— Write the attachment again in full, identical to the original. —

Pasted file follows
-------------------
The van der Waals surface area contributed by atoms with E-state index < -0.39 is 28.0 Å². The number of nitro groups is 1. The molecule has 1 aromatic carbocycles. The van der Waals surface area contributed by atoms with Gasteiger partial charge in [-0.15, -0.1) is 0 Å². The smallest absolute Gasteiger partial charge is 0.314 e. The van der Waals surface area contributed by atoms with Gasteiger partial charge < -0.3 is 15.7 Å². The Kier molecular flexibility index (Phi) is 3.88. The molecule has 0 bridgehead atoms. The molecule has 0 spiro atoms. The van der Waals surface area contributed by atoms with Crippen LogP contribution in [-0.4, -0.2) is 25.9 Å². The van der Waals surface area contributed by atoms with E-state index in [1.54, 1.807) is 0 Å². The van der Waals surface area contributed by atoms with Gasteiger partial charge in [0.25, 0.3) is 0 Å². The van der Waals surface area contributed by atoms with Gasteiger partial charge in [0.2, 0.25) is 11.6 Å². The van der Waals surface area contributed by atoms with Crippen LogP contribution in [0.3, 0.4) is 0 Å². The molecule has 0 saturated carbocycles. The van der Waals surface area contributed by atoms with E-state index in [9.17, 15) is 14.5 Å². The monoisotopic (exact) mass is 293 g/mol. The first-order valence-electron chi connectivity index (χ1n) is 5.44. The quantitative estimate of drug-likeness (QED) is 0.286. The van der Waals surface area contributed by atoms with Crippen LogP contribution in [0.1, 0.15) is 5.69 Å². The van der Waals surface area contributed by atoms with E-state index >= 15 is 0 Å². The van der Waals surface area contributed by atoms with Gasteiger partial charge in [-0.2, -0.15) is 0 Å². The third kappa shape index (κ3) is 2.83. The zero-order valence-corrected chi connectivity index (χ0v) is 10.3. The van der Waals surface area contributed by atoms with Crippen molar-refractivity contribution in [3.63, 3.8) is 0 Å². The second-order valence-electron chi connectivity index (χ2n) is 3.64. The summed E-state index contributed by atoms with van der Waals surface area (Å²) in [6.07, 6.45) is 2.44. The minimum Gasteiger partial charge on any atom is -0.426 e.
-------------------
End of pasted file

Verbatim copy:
The van der Waals surface area contributed by atoms with E-state index < -0.39 is 28.0 Å². The number of nitro groups is 1. The molecule has 1 aromatic carbocycles. The van der Waals surface area contributed by atoms with Gasteiger partial charge in [-0.15, -0.1) is 0 Å². The smallest absolute Gasteiger partial charge is 0.314 e. The van der Waals surface area contributed by atoms with Gasteiger partial charge < -0.3 is 15.7 Å². The Kier molecular flexibility index (Phi) is 3.88. The molecule has 0 bridgehead atoms. The molecule has 0 spiro atoms. The van der Waals surface area contributed by atoms with Crippen LogP contribution in [-0.4, -0.2) is 25.9 Å². The van der Waals surface area contributed by atoms with E-state index in [1.54, 1.807) is 0 Å². The van der Waals surface area contributed by atoms with Gasteiger partial charge in [0.25, 0.3) is 0 Å². The van der Waals surface area contributed by atoms with Gasteiger partial charge in [0.2, 0.25) is 11.6 Å². The van der Waals surface area contributed by atoms with Crippen LogP contribution in [0.3, 0.4) is 0 Å². The molecule has 0 saturated carbocycles. The van der Waals surface area contributed by atoms with E-state index in [9.17, 15) is 14.5 Å². The monoisotopic (exact) mass is 293 g/mol. The first-order valence-electron chi connectivity index (χ1n) is 5.44. The quantitative estimate of drug-likeness (QED) is 0.286. The van der Waals surface area contributed by atoms with Crippen LogP contribution in [0.1, 0.15) is 5.69 Å². The van der Waals surface area contributed by atoms with E-state index >= 15 is 0 Å². The van der Waals surface area contributed by atoms with Gasteiger partial charge in [-0.2, -0.15) is 0 Å². The third kappa shape index (κ3) is 2.83. The zero-order valence-corrected chi connectivity index (χ0v) is 10.3. The van der Waals surface area contributed by atoms with Crippen molar-refractivity contribution in [3.63, 3.8) is 0 Å². The second-order valence-electron chi connectivity index (χ2n) is 3.64. The summed E-state index contributed by atoms with van der Waals surface area (Å²) in [6.07, 6.45) is 2.44. The minimum Gasteiger partial charge on any atom is -0.426 e.